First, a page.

It’s the winter blahs. You’re tired, rundown and longing for spring. But will you be ready when it arrives? You can be, if you start now.
Nutritionist and wellness coach Angela Martindale has a few tips to help you shake off winter, fire up your metabolism and reboot your immune system. It’s National Nutrition Month, and as Martindale puts it, “the perfect time to start prepping the 60 trillion cells in your body for a new season.”
She offers these 5 nutrition tips to help you jumpstart your spring.
1. CHIA SEEDS
“Chia seeds pack a powerful immune-boosting punch, all while being one of the best foods for weight loss and muscle repair that you can eat,” said Martindale. She explained that 2 tablespoons of chia seeds have 4.5 grams of pure plant protein (brain fuel and muscle/tissue boost), about 5 grams of omega-3 fatty acids (boosting heart and brain functionality) and around 11 grams of dietary fiber (for smooth digestive functionality).
According to Martindale, studies show that chia seeds contain:
- high vitamin C potency levels for a quick immunity boost and serve as an anti-inflammatory
- vital minerals and phytonutrients important to brain/heart/skin and bone health
- high levels of phosphorous, thiamin, and niacin, which are important for metabolizing carbohydrates, fats and amino acids for weight loss
- 2 tablespoons of chia seeds will give you approximately: 138 calories, 17% of your daily calcium, 23% of your daily magnesium, 12% of your daily iron, 3% of your daily potassium, 40% of your daily fiber (10 g) and 9% (4.7 g) of your daily protein, all of which contribute to and optimize your immune-fighting ability
“Chia seeds expand up to 3 times their size when absorbing liquid, which can help you feel fuller for longer,” said Martindale. “They are best mixed in a pudding, with oats, in a protein shake or almond milk drink prior to consuming, which helps expand them before ingestion so they do not absorb liquid from your body.”
If you take blood thinning medications such as aspirin or warfarin, the National Institutes of Health (NIH) cautions that chia seeds can affect the way they work. If you eat a lot of chia seeds and need these medications, talk to your doctor.
Martindale recommends blackberries because they’re low in calories at approximately 66 calories per half cup. They’re also low in saturated fat, cholesterol and sodium, which is good news for the heart and arteries. They’re also a good source of fiber, at 8 grams per serving, which benefits the digestive system. And they’re rich in vitamin E, a key ingredient in fighting off disease and repairing and strengthening muscles.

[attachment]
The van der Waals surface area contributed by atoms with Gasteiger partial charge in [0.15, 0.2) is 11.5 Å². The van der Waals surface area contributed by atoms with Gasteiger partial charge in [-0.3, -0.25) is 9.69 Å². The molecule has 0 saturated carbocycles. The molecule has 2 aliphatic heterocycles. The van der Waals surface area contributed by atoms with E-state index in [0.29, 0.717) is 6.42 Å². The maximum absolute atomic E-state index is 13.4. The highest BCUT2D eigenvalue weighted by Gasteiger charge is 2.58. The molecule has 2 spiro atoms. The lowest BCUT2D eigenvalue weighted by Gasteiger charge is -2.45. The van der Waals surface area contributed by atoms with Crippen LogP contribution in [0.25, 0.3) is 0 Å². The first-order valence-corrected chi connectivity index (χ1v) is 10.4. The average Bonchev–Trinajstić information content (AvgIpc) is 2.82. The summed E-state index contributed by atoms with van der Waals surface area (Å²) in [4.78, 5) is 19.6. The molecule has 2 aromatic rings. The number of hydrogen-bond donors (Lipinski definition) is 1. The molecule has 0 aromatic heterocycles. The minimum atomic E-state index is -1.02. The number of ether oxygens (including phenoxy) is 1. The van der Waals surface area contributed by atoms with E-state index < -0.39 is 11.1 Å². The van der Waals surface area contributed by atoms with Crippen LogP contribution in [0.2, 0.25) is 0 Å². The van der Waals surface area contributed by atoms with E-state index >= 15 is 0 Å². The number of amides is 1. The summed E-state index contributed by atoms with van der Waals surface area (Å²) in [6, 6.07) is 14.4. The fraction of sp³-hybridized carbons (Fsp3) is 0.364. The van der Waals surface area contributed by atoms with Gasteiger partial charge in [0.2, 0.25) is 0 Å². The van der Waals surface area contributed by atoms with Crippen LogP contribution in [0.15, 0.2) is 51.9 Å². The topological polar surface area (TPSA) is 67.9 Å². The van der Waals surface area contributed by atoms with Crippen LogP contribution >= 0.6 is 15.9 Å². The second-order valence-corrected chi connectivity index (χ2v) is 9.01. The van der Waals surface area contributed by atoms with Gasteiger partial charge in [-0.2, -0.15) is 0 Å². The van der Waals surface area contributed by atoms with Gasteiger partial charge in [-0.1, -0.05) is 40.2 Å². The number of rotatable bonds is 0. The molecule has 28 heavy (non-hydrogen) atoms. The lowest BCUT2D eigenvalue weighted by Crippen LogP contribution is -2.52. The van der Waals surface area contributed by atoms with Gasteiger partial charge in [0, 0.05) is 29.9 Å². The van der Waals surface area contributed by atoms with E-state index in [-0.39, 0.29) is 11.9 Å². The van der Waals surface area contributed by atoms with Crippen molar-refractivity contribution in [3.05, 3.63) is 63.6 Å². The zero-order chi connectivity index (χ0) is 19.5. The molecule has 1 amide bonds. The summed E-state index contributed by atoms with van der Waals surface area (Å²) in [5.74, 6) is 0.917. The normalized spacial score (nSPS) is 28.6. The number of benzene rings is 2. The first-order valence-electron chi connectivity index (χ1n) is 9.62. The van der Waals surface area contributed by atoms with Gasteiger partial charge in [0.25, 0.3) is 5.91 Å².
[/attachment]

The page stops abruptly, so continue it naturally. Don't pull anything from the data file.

“Blackberries can be added to your dark leafy greens for a small snack salad,” she said. They can also be eaten as is to curb your mid-day sweet tooth.
According to the Arthritis Foundation, berries have a lot of antioxidant power which can protect against inflammation and free radicals and help ease symptoms of arthritis.
3. COCONUT OIL
“Coconut oil (unprocessed) contains anti-viral properties due to its medium-chain triglycerides, which contain lauric acid,” said Martindale. “Studies have shown that this type of acid (monolaurin) found in coconut oil fat dissolves (and eventually kills) specific viruses contained by a shell such as herpes simplux-1 (cold sores) and the measles virus.
Coconut oil has also been shown to be an effective anti-bacterial agent for everything from skin care to treating certain types of candida (yeast). Bottom line, coconut oil contains heart-healthy fat, flavor, anti-viral and anti-bacterial properties which make it a great natural immune-boosting weapon for a cleaner internal and external system.”
The NIH notes that coconut oil is high in fat, but is safe for most people if used in amounts commonly found in foods.
4. SUPER GREENS
Super greens range from algae-wheat grass and spinach to kale. Martindale recommends them because they’re packed with high potency phytonutrients, fiber, antioxidants, amino acids, vitamins and enzymes, which all assist with digestive functionality and cell optimization by helping oxidize cells, assisting the body in eliminating food toxins with binding fiber and helping to balance metabolism.
“Super greens also keep our heart happy by lowering cholesterol, and assisting in the breakdown of protein in the body for more effective muscle and tissue repair, not to mention that they are packed with nitrates for a great energy boost before or after your workout,” she said. “Getting enough of these dark leafy bad boys will ensure that your body is ready to hit the ground running for all of the fun things you want to do in the upcoming season.”
The United States Department of Agriculture (USDA) says that green leafy vegetables may be one of the best foods for preventing cancer and lowering the risk of heart disease. The properties in leafy greens are especially helpful to people who have type 2 diabetes.
We need to hydrate, and there’s nothing better than water.
“Water is the key to making sure that our body stays healthy, our skin stays looking fresh and disease stays as far away as possible,” said Martindale. “Good old H2O literally rinses out our cells, carrying with it all of the minute chemicals, free radicals and other ‘junk’ that our body picks up through eating and breathing.”
About 64 ounces of water a day will help prevent digestive issues such as bloating and constipation, as well as kidney and bladder infections.
If you don’t like plain water, Martindale suggests using lemon, mint, cucumbers and/or berries for a delicious and nutritious natural infusion.